Enter tracking. My teleseminar strategy isn’t necessarily dead—only one part of it. I have good data on how many people will sign up, how many of those will be on the call, how many of those will convert. I can go back and add the missing data—how many people did I need to reach to get those sign ups. Since the rest of this is solid, all that’s missing are new paths to the teleseminar sign-up. The rest I already know—and know well—from tracking.
6) I didn’t know which were the weak links in my marketing.
Once I finally got the message that tracking was important, I started to pay attention to other things as well.
A lot of activities and options sound cool, but are they helping the bottom line (See my new-found kinship with the bean counters? I’m already learning the lingo)?
I have a press release package – do clients find me that way? Do they click over from social media? Do they click the links from guest blog posts?
Not that the bottom line has to rule everything – but now I can make the choice. Am I investing wisely in paid marketing? What’s the return? Are my activities worth the time and trouble (and if I just flat out enjoy them, that counts too)? To what degree?
Point is, I don’t have to guess. I *know* what’s working and what’s not, and can move to deciding what to fix, what to adjust, and what to abandon.
7) I didn’t have any way to know how to make my business sustainable.
Without tracking, I had no way to plan. That left me with no strategies for getting there.
But once I know here’s the financial goal, here’s how many clients that would take under different options, here’s what I have to do to meet that many clients, here’s how many people I need to engage to meet that many clients, here’s how I’ll need to do that, here’s what those activities would take in terms of planning and time, and suddenly, I have a calendar and business plan.
Just like that. And I can track it to see how it’s working.
8) I didn’t realize I was mistaken about my niche—or why.
Tracking keeps me honest about who I think I help. Because if I’m going to track this, I need something to track.
Remember my Big Circle? I help spiritually-conscious people who are nonetheless struggling with life path or health. They’ve taken the yoga and T’ai Chi classes, they mediate, they attend the right seminars, read the right books, eat the right granola – and yet things are coming together for them.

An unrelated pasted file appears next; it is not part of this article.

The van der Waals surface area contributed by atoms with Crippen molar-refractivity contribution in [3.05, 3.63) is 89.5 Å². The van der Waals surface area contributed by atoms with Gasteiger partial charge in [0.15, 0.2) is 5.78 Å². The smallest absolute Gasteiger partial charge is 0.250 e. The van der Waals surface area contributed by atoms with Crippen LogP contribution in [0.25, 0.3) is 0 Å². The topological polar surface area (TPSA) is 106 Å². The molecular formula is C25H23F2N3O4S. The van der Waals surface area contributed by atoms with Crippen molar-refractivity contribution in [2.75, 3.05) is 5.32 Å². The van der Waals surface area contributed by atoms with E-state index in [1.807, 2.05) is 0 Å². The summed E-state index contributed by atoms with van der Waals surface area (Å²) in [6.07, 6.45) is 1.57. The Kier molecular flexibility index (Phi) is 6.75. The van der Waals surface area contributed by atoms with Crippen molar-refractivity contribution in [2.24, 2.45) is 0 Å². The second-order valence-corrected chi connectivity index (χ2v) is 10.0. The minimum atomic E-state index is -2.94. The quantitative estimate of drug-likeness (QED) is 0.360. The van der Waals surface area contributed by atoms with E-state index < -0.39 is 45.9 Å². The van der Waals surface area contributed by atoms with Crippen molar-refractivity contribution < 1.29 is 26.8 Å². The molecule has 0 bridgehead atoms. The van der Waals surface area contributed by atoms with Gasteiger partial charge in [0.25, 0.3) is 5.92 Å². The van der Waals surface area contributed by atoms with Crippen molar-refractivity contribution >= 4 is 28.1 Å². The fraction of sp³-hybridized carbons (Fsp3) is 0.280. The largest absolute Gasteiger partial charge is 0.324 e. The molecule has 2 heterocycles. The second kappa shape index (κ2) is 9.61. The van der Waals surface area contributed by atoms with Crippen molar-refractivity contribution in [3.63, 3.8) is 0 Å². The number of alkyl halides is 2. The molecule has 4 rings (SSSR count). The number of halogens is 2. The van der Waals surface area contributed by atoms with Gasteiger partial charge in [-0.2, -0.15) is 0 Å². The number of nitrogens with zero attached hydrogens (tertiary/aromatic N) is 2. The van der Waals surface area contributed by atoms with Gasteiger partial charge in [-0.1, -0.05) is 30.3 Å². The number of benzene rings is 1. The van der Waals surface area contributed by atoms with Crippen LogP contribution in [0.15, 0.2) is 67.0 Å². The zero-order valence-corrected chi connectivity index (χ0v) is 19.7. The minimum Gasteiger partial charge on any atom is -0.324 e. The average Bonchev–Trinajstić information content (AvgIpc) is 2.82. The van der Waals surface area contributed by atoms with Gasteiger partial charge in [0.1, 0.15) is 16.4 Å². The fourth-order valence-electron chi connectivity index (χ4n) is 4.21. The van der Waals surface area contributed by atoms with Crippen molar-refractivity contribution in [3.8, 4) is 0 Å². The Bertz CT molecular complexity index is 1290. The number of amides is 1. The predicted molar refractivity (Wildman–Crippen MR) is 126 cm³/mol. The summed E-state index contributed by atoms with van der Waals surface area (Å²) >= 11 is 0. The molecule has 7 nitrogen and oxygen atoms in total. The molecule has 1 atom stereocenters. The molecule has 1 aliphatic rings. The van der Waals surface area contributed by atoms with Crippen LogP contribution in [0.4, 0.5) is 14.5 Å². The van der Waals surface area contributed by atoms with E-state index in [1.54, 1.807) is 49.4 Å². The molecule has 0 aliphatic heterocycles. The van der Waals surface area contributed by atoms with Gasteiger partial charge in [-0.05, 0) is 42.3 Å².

Great! So where do these people hang out? And to address what particular need?
Hmmm…see the problem? This is too vague to name—and hence track. But I *can* start naming sub-sets within that Big Circle. All of these are possible Little Circles, and potential niches, complete with people looking for that help, places to find them:
- people who suffer chronic pain, are open to energy healing, and want to find relief
- small business owners who want to authentically walk with their divine selves in daily life
- people making the transition from corporate jobs to more spiritual entrepreneurship
- people working through emotional challenges—stress, overwhelm, trauma, divorce…
- people in an awkward time in their lives, not really knowing what they want to do
- people looking to deepen their connection to and awareness of their spiritual selves
Now, what’s trackable here? Notice some of these are clearer than others. And to find hubs, clarity will be essential.
The clearest of these is the first one – suffering chronic pain, looking for relief. It’s simple, it’s straight-forward, it’s something people actually say about themselves and actually seek.
So let’s test it (Wow! Now I have an R&D department, all from tracking!).
Do you (or someone you know) suffer from chronic pain? How would you describe that pain, on a scale of 1-10, ten being unbearable, 1 being barely noticeable? See how we’re going to track that progress?
If you’re open to the idea of energy healing, and are ready to find relief without medication, then visit to http://kwanyinhealing.com , drop me a note, and we’ll set up a free phone consult to discuss it. In this consult, you’ll (1) gain clarity about your health and what’s possible for you, (2) identify key milestones and key obstacles to a pain-free life, and (3) leave the session feeling renewed, inspired, and re-energized.
I’ll be tracking the results.
Kwan Yin Healing